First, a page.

Featured Cameo Glass from Reflecting Antiquity
A cameo is an object with two or more layers of different colors; the top layer is partly cut away to fashion decoration in low relief against a background of contrasting color. Most Roman examples are made with two layers, usually white over blue. However, fragments of vessels exist with more than two layers, and sometimes as many as five. Ancient vessels such as the Portland Vase—the most important cameo glass to have survived from ancient Rome—captured the attention of European artisans, especially in England, who manufactured thousands of cameos for consumers both at home and abroad.
- ArtworkIn 1873, Philip Pargeter, proprietor of the Red House Glass Works, told John Northwood, “I believe I can make the Portland Vase if you can decorate it.” Northwood accepted the challenge, and he spent three years carving his replica. At an advanced stage, the vase cracked as a result of thermal shock. Fortunately, the crack was repaired with an adhesive, and Northwood completed his task. Frederick Carder said he was inspired to work with glass rather than with pottery when he saw Northwood’s reproduction of the Portland Vase.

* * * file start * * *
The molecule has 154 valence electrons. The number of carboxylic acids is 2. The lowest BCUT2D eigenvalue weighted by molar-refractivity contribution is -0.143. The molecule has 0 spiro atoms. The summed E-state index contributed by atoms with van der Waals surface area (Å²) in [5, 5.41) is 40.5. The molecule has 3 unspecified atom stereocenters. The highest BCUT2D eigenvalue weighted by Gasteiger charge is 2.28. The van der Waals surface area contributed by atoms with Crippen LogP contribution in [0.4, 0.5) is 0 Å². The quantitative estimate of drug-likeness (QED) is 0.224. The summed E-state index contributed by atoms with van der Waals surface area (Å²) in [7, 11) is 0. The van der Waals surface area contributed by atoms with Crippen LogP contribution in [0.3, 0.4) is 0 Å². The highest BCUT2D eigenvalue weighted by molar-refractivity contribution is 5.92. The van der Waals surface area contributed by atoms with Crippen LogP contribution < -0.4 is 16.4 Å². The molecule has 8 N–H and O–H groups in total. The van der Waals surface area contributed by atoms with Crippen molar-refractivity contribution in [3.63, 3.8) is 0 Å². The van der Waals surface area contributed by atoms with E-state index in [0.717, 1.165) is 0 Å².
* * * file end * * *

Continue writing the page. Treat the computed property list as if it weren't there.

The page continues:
- ArtworkJosiah Wedgwood (1730–1795) was a remarkable English potter who introduced many new forms that were frequently based on classical models. In the early 1770s, he began to experiment with jasperware, a fine-grained stoneware that can be stained. This “first edition” copy of the Portland Vase was purchased by Richard Barker, a friend of Wedgwood’s business partner. The fame of the Portland Vase and of Wedgwood’s ceramic replicas helped to establish cameo glass making in England.
- ArtworkJoseph Locke was commissioned to make this copy of the Portland Vase for display at the 1878 world’s fair in Paris. He worked on his replica for almost a year, and although it was unfinished at the time of the exposition, it won him a silver medal. He never completed the thinning of the figures on the vase.
- ArtworkThis five-layered cameo glass tazza is a tour de force of cameo glass carving. The bowl and the pedestal were made separately and then attached with a brass screw. After unwanted glass had been removed by dipping the blank in acid, each of the layers was carved by a team of craftsmen directed by George Woodall. The design for the tazza was inspired by Examples of Chinese Ornament by Owen Jones, published in 1867. Production began in 1886, but the work was not completed until 1889.
- ArtworkEmile Gallé, whose father was a glassmaker, set up his own glass factory in 1867. He designed cameo glasses of great originality, often with naturalistic ornament influenced by Japanese decoration. Gallé exhibited at the Paris world’s fairs of 1878, 1889, and 1900.
- ArtworkAndromache was the wife of Hector, son of King Priam of Troy. She is seen here framed by columns and an entablature, standing near a lighted brazier. In the distance, a city and a ship on the water are shown, demonstrating Woodall’s extraordinary ability to create a feeling of perspective.